how to set up RAID on multiple small hard drives onto 1 big hard drive

Im in the process of building a computer and my build includes 2 SSDs, one 2TB hard drive and a (probably 2.5TB) hard drive (for RAID). I want to set up RAID 1 so that anything i do on my 3 drives will be backed up to the 4th, largest hard drive.

For example, if my 256GB SSD or my 64GB SSD or my 2TB hard drive fails for whatever reason, I want to be able to get to my bigger drive ( my RAID drive) which will probably be 2.5TB and recover all data from any 3 of my drives incase of drive failure.

Is there any way to do this?

If there is, how is it done?
6 answers Last reply Best Answer
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  1. What you describe sounds more like a good reason for a backup drive, and that can be done by using any kind of copy utility, such as Robocopy or Richcopy - both free Microsoft tools. I wouldn't try to RAID1 any of those unless you RAID1 the two SSDs together and get another 2TB drive and RAID1 those two together.
  2. I'm not an expert in this by any means but I do know that RAID 1 will not provide any data redundancy. RAID 5 is probably more optimal and you will need 4 similar drives.

    According to what I understand in your post, you need a backup solution. You can setup the 2 SSDs in RAID 1. Use the 2 TB as a data drive or w/e. As long your data doesn't exceed the 2.5 TB drive you can designate that as the backup drive and setup processes to run a backup. There are tons of programs with different suites of features but the built-in Windows Backup feature works well.

    Hopefully someone with more RAID, storage and backup experience can chime in and provide some insight.
  3. You cannot run a 256 GB and 64 GB drive in RAID 1 either, sorry I missed that. If you are only looking for data recovery then the previous two posts suggest the best paths to go.
  4. If you are on Windows 7, the built-in backup program can be used to do on-schedule file backups of specified drives. Higher Windows version can also do image backups of the system drive. So, designate your 2.5tb drive as "backup" drive, and install / set-up a software to do regular backups of your important stuff.
  5. RAID 1 limits the size of the array to the size of the smallest, and the speed of the slowest.

    Additionally, it provides no actual data backup. It only provides a semi safeguard in the event of a drive fail. Any business that runs a RAID 1 also runs a dedicated backup situation.
    The RAID 1 faithfully mirrors the data, including accidental deletions, viruses, corruption, etc.
    It is not a 'backup'.

    64GB SSD, 256GB SSD, 2TB HDD results in a 64GB RAID array. Seriously. And as slow as the 2TB HDD.

    You just need a facility to copy your critical files to a second and/or third location.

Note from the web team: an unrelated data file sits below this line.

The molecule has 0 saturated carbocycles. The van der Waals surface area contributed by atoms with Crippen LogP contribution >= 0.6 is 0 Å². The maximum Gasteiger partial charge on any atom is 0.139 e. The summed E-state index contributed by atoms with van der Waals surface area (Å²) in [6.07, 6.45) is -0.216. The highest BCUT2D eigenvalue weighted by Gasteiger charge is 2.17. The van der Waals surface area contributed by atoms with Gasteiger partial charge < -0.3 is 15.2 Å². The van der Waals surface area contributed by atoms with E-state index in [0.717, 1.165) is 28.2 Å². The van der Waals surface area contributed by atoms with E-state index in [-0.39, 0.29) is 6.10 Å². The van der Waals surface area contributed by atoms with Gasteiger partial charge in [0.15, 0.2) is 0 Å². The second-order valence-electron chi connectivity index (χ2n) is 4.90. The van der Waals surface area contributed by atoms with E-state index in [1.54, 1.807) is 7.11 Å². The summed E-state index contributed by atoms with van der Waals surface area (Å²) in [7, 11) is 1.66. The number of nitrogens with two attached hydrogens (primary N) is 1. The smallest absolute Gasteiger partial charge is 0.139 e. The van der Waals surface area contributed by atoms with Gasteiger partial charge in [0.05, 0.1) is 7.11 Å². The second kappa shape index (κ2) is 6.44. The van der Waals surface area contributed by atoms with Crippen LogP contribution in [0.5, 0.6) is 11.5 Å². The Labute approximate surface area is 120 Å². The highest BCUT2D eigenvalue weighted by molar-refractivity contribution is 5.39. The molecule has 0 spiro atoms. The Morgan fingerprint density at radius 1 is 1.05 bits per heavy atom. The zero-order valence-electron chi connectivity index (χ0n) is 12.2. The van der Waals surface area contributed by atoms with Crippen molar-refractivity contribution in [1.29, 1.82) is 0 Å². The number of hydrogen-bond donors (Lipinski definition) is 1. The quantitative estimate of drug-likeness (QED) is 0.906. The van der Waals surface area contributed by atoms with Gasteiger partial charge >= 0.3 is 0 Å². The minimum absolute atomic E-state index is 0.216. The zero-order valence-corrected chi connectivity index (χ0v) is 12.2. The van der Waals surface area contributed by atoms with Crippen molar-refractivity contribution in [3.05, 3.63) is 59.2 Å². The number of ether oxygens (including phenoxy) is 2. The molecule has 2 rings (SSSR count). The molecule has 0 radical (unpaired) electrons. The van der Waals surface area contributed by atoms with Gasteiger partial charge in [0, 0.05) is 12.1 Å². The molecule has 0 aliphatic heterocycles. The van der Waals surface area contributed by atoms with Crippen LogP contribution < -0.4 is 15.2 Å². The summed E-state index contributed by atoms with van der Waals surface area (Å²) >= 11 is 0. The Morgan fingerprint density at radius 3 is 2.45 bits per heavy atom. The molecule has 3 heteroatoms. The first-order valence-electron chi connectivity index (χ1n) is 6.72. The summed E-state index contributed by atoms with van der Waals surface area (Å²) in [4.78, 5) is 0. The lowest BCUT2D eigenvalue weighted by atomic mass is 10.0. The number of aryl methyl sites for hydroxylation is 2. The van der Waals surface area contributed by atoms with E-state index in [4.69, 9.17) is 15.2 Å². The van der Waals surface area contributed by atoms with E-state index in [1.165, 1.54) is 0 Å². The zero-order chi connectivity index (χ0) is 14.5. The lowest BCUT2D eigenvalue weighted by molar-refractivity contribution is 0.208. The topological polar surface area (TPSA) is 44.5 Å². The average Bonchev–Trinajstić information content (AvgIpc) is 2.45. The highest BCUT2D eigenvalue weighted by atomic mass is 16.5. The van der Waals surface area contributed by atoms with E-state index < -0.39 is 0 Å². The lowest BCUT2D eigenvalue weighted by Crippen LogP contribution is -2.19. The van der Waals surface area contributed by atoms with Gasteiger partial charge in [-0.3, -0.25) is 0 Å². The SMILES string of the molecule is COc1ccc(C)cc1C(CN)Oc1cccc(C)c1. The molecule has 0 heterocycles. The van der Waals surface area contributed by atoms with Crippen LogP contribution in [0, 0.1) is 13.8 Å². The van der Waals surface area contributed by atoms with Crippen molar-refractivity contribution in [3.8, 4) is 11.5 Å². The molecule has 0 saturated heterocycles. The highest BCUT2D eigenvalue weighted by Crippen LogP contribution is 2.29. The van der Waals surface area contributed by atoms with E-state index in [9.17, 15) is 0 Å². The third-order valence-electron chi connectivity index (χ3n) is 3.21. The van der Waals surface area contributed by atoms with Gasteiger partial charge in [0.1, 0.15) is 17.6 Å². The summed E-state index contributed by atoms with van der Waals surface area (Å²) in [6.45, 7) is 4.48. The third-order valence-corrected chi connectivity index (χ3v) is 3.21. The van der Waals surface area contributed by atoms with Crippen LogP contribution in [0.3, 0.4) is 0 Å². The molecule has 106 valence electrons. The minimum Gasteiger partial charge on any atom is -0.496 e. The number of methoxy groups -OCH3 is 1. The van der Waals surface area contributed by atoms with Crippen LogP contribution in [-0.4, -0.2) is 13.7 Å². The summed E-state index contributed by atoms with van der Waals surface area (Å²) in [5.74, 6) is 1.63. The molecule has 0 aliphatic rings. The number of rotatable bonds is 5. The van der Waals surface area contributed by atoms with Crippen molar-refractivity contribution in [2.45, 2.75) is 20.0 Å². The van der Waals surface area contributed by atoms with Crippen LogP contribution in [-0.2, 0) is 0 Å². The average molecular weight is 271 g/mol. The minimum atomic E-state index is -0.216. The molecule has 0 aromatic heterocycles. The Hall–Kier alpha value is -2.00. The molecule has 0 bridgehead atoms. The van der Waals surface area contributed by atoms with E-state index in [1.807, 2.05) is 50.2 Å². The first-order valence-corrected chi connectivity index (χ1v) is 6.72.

6. Best answer
    You cannot use one large HDD as a partner to several smaller HDD's, each as RAID pairs.

    This whole thread results from a very common misunderstanding. RAID1 is NOT an automatic backup system! It fails to protect against many types of failures that a proper backup system does do - like electrical surges, fire, etc. And it does several things that a good backup system would not do - like make sure that EVERY change is in BOTH places, so that you have NO backup before some mistake.

    What OP is really looking for is a good backup system. Backing up to a large HDD would make sense, and you might even want to set it up with separate partitions, one for each small HDD that you are backing up. Of course, you will need software to automate the process, and you'll have to decide how often the backups should be done. They really do not need to be instantaneous so that everything is backed up as soon as any change is made.

    OP, you should realize, however, that backing things up to another HDD in the same case is NOT a really good backup system. Power surges will threaten all of your components. A fire in the house will damage you backup drive just as much as the others. A virus in any HDD will likely spread to all other units in the system.

    You also should consider that a good backup system will have a capacity of two or three times the capacity of the drive being protected. Why? Because you want to keep a sequence of backups over time so that, if you have a problem that actually happened three weeks ago, you have a backup from BEFORE that to rely on. Now, that's why a good system will use both a complete backup and a series of incremental backups over time - you certainly do NOT do full backups every time. But that still requires significant storage space.
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